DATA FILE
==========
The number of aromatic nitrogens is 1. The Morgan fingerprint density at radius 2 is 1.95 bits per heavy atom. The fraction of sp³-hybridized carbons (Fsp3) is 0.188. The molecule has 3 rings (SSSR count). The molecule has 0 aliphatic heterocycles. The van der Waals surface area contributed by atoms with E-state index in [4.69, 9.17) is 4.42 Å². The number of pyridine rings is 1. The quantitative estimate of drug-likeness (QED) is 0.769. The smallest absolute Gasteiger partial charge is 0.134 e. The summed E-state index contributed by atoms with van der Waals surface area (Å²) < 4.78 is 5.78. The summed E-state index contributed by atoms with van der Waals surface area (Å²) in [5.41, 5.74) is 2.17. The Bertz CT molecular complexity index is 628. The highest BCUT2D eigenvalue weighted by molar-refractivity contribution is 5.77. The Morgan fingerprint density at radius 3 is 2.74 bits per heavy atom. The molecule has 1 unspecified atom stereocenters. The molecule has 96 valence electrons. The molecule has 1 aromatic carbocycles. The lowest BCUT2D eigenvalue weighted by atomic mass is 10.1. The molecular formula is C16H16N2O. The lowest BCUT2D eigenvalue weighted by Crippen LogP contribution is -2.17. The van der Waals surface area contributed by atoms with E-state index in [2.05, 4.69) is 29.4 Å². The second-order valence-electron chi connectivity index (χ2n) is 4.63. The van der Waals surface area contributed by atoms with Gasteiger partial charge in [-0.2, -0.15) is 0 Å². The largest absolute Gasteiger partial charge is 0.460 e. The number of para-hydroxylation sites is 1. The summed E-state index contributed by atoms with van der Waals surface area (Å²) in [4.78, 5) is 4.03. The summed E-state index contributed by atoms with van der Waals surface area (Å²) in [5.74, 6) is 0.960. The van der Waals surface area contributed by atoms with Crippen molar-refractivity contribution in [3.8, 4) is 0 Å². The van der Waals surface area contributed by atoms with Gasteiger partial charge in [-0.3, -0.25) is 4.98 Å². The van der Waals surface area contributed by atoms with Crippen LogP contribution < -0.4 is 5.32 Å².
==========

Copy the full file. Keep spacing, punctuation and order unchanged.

The number of aromatic nitrogens is 1. The Morgan fingerprint density at radius 2 is 1.95 bits per heavy atom. The fraction of sp³-hybridized carbons (Fsp3) is 0.188. The molecule has 3 rings (SSSR count). The molecule has 0 aliphatic heterocycles. The van der Waals surface area contributed by atoms with E-state index in [4.69, 9.17) is 4.42 Å². The number of pyridine rings is 1. The quantitative estimate of drug-likeness (QED) is 0.769. The smallest absolute Gasteiger partial charge is 0.134 e. The summed E-state index contributed by atoms with van der Waals surface area (Å²) < 4.78 is 5.78. The summed E-state index contributed by atoms with van der Waals surface area (Å²) in [5.41, 5.74) is 2.17. The Bertz CT molecular complexity index is 628. The highest BCUT2D eigenvalue weighted by molar-refractivity contribution is 5.77. The Morgan fingerprint density at radius 3 is 2.74 bits per heavy atom. The molecule has 1 unspecified atom stereocenters. The molecule has 96 valence electrons. The molecule has 1 aromatic carbocycles. The lowest BCUT2D eigenvalue weighted by atomic mass is 10.1. The molecular formula is C16H16N2O. The lowest BCUT2D eigenvalue weighted by Crippen LogP contribution is -2.17. The van der Waals surface area contributed by atoms with E-state index in [2.05, 4.69) is 29.4 Å². The second-order valence-electron chi connectivity index (χ2n) is 4.63. The van der Waals surface area contributed by atoms with Gasteiger partial charge in [-0.2, -0.15) is 0 Å². The largest absolute Gasteiger partial charge is 0.460 e. The number of para-hydroxylation sites is 1. The summed E-state index contributed by atoms with van der Waals surface area (Å²) in [4.78, 5) is 4.03. The summed E-state index contributed by atoms with van der Waals surface area (Å²) in [5.74, 6) is 0.960. The van der Waals surface area contributed by atoms with Crippen molar-refractivity contribution in [3.8, 4) is 0 Å². The van der Waals surface area contributed by atoms with Gasteiger partial charge in [-0.3, -0.25) is 4.98 Å². The van der Waals surface area contributed by atoms with Crippen LogP contribution < -0.4 is 5.32 Å².